Unreal Engine 5 Changes the Game (in Ways You Might Not Expect)

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If you look up the term “game engine,” you see it defined as the “basic software of a video game.” But in reality, it’s more. A game engine is much more like a place; a software-development space or environment where gamemakers build their games.

I start with that definition, because Epic games just revealed their new Unreal Engine 5 and demoed it in real-time on the upcoming PlayStation 5 game console that releases later this year. You can see by the demo clip below that the results are nothing short of incredible.

There’s a bunch of gaming jargon bantered about in the first few moments of this video, but stick around and you’ll get the sense of what this new game creator can do.

 

Sure, we’re getting used to the idea of movies having pretty life-like CGI, but game graphics, while realistic-seeming, have always been rather static. You could get a great image in a game, but it couldn’t move, it couldn’t breathe like living beings and living spaces do in real life. It all felt kinda plastic, even if you couldn’t pinpoint why.

The Unreal Engine 5 changes all that. And if you missed Epic’s explanations in the video, the big difference here has to do with two aspects of Unreal 5’s new graphics creation power. One of those is how it can work with millions and billions of teeny tiny image building blocks called “Nanites.” And the other important breakthrough is with something called “Lumen,” a new lighting system that reacts to changes in a given environment better than ever before—creating fluid images that shift realistically with light and shadow.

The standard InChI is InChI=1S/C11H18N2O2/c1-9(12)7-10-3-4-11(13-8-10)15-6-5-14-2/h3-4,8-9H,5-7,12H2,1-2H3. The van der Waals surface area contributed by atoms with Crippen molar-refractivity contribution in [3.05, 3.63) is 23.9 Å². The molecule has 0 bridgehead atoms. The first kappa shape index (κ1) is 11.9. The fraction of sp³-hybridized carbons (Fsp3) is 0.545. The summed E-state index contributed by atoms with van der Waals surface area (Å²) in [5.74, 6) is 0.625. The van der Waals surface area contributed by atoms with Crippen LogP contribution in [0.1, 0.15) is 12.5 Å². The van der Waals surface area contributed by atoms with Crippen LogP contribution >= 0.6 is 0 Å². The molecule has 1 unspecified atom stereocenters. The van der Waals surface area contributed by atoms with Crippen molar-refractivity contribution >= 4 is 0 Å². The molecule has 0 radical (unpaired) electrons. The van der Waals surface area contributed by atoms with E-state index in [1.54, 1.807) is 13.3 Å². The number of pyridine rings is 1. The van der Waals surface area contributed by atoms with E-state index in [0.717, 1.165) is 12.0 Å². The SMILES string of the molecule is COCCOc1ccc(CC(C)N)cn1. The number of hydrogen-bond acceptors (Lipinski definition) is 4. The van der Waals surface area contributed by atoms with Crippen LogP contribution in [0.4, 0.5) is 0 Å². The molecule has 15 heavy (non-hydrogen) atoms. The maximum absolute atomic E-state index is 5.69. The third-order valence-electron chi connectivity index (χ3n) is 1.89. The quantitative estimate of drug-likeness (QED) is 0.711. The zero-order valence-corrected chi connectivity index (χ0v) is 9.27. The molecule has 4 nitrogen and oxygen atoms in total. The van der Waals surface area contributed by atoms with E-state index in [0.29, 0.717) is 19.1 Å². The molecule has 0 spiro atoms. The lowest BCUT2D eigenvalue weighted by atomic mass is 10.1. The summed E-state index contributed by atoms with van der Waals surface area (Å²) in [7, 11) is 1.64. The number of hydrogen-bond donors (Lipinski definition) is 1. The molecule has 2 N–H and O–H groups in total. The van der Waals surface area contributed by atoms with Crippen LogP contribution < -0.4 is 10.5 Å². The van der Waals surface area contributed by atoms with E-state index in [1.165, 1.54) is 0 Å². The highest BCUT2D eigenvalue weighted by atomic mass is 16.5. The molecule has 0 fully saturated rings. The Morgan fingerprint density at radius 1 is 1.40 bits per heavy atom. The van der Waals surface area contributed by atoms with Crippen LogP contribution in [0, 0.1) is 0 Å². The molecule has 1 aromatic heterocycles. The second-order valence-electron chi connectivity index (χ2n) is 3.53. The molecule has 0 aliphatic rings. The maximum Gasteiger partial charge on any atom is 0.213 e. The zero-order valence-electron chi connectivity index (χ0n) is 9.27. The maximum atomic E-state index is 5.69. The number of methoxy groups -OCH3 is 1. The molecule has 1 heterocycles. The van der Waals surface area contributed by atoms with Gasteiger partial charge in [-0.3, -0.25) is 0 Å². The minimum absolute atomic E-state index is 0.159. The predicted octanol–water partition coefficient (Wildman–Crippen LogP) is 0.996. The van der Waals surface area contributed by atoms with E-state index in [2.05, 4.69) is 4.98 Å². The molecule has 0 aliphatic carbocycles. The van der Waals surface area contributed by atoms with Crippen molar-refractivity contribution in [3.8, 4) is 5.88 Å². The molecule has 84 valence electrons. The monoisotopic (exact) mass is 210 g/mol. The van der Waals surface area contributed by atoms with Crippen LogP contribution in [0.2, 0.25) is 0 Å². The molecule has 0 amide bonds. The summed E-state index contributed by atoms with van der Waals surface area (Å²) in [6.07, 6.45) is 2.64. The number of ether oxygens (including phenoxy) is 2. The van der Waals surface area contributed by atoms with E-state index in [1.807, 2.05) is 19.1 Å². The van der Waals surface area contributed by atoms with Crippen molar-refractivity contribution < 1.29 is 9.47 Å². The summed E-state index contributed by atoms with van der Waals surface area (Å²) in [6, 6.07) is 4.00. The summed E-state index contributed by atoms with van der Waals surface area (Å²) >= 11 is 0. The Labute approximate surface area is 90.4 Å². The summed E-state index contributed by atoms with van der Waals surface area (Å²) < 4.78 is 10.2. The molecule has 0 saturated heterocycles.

The tech will not only allow Epic games to look incredibly photo-realistic, but it will also open the door for independent gamemakers to create a startling in-game reality of their own, without having to literally go broke while doing so. In other words, this is a generational leap in tech that will change games as we know them.

Now, if you’re not a gamer, you might be thinking: Ho-hum, it’s got nothing to do with me. But that’s not exactly true.

If you’re a parent of a gamer, we don’t need to tell you how realistic games look now. This engine takes that realism to a new level. More realistic environments make for a more realistic, more immersive world … and the game’s content issues become more problematic, too.

But you don’t have to be playing Fortnite twelve hours a day to see how this tech could have ramifications elsewhere. Social media, advertising, news reports, school educational programs, business lectures, hey, even the emojis on your phone could soon be changing in some pretty startling and hyper-realistic ways through this kind of accessible tech.

Just think of the impact this could have when we get to the point where every created visual  image we consume, every day, becomes nearly indistinguishable from reality. You certainly could call that … a game changer.

Who wrote this?

Bob Hoose is a senior associate editor for Plugged In, a producer/writer for Focus on the Family’s Adventures in Odyssey, a writer of plays and musicals and one-half of the former comedy/drama duo Custer & Hoose. He is a husband, father of three and a relatively new granddad.

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